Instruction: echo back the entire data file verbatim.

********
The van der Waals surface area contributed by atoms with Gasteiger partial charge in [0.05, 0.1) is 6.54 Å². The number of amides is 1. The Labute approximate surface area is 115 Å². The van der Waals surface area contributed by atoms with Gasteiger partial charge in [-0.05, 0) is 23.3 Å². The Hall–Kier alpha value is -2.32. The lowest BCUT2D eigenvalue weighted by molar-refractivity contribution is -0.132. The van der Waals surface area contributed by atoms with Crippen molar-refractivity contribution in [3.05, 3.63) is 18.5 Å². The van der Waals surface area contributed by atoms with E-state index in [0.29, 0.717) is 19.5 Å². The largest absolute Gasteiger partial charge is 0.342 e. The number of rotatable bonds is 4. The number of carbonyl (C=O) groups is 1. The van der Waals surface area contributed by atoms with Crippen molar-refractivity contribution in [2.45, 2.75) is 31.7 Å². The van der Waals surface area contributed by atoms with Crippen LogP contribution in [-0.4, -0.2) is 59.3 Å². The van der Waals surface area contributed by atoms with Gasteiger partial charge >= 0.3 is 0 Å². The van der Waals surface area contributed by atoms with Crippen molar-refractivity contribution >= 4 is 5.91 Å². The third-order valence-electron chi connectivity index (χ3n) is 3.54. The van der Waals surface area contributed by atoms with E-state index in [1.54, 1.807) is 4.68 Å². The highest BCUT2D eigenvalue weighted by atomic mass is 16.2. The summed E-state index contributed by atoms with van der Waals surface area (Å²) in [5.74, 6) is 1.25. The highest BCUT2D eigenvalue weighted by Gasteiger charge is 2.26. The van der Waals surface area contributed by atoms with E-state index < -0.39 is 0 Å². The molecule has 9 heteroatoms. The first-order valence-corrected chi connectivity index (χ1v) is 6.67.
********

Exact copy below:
The van der Waals surface area contributed by atoms with Gasteiger partial charge in [0.05, 0.1) is 6.54 Å². The number of amides is 1. The Labute approximate surface area is 115 Å². The van der Waals surface area contributed by atoms with Gasteiger partial charge in [-0.05, 0) is 23.3 Å². The Hall–Kier alpha value is -2.32. The lowest BCUT2D eigenvalue weighted by molar-refractivity contribution is -0.132. The van der Waals surface area contributed by atoms with Crippen molar-refractivity contribution in [3.05, 3.63) is 18.5 Å². The van der Waals surface area contributed by atoms with E-state index in [0.29, 0.717) is 19.5 Å². The largest absolute Gasteiger partial charge is 0.342 e. The number of rotatable bonds is 4. The number of carbonyl (C=O) groups is 1. The van der Waals surface area contributed by atoms with Crippen molar-refractivity contribution in [2.45, 2.75) is 31.7 Å². The van der Waals surface area contributed by atoms with Crippen LogP contribution in [-0.4, -0.2) is 59.3 Å². The van der Waals surface area contributed by atoms with Gasteiger partial charge >= 0.3 is 0 Å². The van der Waals surface area contributed by atoms with Crippen molar-refractivity contribution >= 4 is 5.91 Å². The third-order valence-electron chi connectivity index (χ3n) is 3.54. The van der Waals surface area contributed by atoms with E-state index in [1.54, 1.807) is 4.68 Å². The highest BCUT2D eigenvalue weighted by atomic mass is 16.2. The summed E-state index contributed by atoms with van der Waals surface area (Å²) in [5.74, 6) is 1.25. The highest BCUT2D eigenvalue weighted by Gasteiger charge is 2.26. The van der Waals surface area contributed by atoms with E-state index < -0.39 is 0 Å². The molecule has 9 heteroatoms. The first-order valence-corrected chi connectivity index (χ1v) is 6.67.